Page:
• Request Number PD-4-52: The City Planning Commission staff request to change the land use map for 2901 Canal Street. from Transportation (TRAN) to Industrial (IND). This is the RTA HQ Streetcar/Bus Barn. This is a nominative correction to the map that should have little impact. I doubt the City of New Orleans is going to abandon this important public facility and sell it off to some factory. But the noise and activity involved with the streetcar and bus barn justify the “Industrial” designation from a land use intensity perspective.

  • Request Number PD-5-3: The City Planning Commission staff request a change to the land use map for 5290 Canal Blvd from Cemetery to Residential Single Family Post-War (RSF-Post). Some of the land owned by the church probably got mapped into the cemetery, and this corrects that so the church can do something on their property. Yeah, it is outside Mid-City. This is across City Park Ave in Navarre, but you always want to look at proposed changes nearby.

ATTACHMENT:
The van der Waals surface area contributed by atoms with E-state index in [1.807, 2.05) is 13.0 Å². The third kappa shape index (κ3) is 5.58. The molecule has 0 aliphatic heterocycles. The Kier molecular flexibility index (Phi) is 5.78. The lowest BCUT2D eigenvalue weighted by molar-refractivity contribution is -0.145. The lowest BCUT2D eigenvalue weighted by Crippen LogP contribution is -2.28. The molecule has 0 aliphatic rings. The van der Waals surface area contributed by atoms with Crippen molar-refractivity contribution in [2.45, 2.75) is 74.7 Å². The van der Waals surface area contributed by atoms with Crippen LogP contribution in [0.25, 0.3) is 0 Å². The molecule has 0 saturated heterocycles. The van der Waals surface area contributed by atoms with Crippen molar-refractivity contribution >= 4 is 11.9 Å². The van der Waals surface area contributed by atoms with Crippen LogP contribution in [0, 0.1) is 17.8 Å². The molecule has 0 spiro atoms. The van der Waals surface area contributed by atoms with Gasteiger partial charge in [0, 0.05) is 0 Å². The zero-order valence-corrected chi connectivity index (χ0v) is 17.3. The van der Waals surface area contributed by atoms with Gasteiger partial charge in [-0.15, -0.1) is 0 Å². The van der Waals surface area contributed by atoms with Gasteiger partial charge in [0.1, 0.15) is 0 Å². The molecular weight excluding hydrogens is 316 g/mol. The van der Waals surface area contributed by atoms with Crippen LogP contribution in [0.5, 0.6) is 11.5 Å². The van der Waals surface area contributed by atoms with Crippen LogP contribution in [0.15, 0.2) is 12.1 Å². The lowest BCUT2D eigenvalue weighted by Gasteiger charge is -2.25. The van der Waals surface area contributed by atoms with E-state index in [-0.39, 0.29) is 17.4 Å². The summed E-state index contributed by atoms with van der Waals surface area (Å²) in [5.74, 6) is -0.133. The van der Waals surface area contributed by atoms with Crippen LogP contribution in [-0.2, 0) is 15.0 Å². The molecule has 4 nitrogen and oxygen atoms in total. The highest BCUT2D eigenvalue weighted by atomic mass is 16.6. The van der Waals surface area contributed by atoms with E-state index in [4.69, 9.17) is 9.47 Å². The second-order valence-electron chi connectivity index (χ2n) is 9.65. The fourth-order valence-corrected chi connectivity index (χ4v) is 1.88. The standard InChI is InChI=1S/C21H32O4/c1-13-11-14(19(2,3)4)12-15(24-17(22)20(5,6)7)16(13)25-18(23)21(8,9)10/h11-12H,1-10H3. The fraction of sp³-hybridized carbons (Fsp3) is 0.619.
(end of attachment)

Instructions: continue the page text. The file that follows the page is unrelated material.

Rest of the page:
• Request Number PD-5-5: The City Planning Commission staff request a change to the land use map for multiple addresses between City Park Ave, N. Hennessy St, St. Ann St., and N. Murat Street. The lots in this area currently mapped as Neighborhood Commercial (NC) will be re-mapped Mixed-Use Low Density (MUL). As I understand it, this is part of a city-wide proposal to use the NC designation in more suburban neighborhoods and the MUL designation in the more urban neighborhoods. Despite the name change, the differences are relatively minor ones, as all these lots are already mostly “neighborhood commercial” and “mixed use low density.” If the shoe fits. (This is a similar type of change to PD-4-31 above, and changes like this will be found all over the city.)